A migration court in Malmö, southern Sweden, has overturned the agency's original decision, ruling that the three interpreters had a "special link" to Sweden, Swedish Radio News reports, citing local daily Sydsvenskan.
A fourth interpreter was denied residency because it was unclear whether he had served with Swedish forces.
Swedish troops used locally employed interpreters in Afghanistan between 2006 and 2014 to communicate with civilians and Afghan security forces.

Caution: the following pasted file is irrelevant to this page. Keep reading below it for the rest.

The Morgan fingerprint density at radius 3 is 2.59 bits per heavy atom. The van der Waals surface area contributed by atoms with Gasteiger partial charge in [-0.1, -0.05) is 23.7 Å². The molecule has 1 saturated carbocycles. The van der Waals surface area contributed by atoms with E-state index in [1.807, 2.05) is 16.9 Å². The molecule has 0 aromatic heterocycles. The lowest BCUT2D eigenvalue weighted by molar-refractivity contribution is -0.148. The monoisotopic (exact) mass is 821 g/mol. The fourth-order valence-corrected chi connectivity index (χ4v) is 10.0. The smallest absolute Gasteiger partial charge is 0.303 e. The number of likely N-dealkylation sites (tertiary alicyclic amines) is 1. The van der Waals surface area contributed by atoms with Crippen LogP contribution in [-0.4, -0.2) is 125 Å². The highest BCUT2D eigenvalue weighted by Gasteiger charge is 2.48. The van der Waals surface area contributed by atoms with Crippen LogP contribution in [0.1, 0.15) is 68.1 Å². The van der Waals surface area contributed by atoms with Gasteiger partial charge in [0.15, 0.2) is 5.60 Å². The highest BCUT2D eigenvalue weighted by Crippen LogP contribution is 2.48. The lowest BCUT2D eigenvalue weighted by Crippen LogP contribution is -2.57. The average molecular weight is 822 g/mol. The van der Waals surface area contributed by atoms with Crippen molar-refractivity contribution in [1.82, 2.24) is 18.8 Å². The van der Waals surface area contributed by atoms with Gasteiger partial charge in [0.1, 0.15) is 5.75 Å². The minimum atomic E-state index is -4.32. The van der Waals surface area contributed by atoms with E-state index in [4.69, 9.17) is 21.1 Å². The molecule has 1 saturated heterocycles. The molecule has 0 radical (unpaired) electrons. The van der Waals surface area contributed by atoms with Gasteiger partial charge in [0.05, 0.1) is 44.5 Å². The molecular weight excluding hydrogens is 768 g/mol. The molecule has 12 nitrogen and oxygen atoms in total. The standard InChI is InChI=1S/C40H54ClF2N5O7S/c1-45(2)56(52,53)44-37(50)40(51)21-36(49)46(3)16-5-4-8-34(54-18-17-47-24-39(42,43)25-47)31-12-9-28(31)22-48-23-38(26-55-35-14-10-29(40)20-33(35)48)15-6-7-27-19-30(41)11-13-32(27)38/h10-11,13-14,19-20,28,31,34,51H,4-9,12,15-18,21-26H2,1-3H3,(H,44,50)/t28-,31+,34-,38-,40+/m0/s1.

Twenty-four interpreters made a joint asylum request at the Swedish Embassy mission at the Mazar-e-Sharif military base in July 2012, ahead of Swedish forces' withdrawal from the country.
A number of interpreters who have succeeded in travelling to Sweden have also been granted asylum, while several others have had their cases rejected.